Remember that saying we learned as children? Sticks and stones will break your bones, but words will ever hurt you. Probably you and I learned pretty early in life that this saying is not true! Rejection hurts. We all face rejection, often delivered with words. A special kind of rejection runs through all three of our Sunday readings. It is the rejection that comes when we stand for the right thing, the better thing, when we live by virtues like honesty, compassion, generosity and the other things Jesus taught us. People will not always support us or like us for this, and they will not speak kindly to us or about us. Ezekiel, in our first reading, is told by God to keep preaching even though people will not heed him and will resist; Paul, in 2 Corinthians, talks about a personal affliction that makes him rely on God’s power as he bears “insults, hardships, persecutions” for Christ. In the Gospel, people “take offense at Jesus” as someone from a lowly family who presumes to speak to them of God. Today our national July Fourth holiday finds us as a country coming to a heightened awareness of systemic injustice issues. There have been many prophets over many years who have brought us to this awareness, raising concerns about things like racism, sexism, clericalism, the degradation of our environment and other issues. And as a result, many of these people experienced rejection and ridicule within their relationships and employment in both Church and society, and some even died. As we give thanks for our country today, may we also give thanks for the prophets who have and still do make us aware and uncomfortable!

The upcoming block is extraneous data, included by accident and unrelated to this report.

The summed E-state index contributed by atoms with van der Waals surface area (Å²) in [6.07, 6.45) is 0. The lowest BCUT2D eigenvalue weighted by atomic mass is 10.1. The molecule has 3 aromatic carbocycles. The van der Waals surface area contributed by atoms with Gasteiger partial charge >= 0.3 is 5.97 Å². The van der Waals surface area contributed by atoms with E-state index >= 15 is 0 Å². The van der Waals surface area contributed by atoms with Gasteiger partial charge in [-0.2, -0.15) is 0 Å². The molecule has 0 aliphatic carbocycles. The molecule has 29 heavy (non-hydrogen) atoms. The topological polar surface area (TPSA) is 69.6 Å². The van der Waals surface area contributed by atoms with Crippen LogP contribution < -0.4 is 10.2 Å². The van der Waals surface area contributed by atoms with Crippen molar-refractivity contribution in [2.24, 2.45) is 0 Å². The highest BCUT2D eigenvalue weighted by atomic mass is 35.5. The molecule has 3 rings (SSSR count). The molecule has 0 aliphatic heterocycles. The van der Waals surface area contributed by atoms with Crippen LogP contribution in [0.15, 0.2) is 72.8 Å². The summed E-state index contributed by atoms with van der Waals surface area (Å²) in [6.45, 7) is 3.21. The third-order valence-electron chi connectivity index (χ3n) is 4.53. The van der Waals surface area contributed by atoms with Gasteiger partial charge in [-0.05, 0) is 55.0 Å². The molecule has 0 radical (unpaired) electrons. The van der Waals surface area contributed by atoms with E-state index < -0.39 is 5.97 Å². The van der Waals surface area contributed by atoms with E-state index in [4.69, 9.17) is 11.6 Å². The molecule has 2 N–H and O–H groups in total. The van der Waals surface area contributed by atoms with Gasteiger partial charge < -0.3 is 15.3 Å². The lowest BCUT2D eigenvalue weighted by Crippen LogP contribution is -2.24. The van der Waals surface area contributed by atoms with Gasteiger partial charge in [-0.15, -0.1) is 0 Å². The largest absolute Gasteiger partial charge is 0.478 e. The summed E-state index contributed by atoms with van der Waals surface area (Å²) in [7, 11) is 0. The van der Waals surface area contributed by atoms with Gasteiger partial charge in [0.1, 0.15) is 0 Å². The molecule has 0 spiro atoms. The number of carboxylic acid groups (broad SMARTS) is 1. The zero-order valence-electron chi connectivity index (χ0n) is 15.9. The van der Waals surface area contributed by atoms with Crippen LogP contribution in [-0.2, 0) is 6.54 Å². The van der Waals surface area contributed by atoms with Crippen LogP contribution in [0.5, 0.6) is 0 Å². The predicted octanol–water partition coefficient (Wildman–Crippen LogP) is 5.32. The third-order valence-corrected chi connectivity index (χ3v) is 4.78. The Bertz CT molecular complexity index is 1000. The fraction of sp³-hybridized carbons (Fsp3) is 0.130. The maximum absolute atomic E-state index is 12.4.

– Blog entry by Sister Mary Garascia
“Sticks and stones will break your bones, but words will ever hurt you. ”
You have an excellent message, Sister Mary Garascia, and for readers to get – hear and understand – the full impact of it, the word “EVER” in the above quote needs to be changed to “NEVER.” At least, I think that’s what you meant to say. 🙂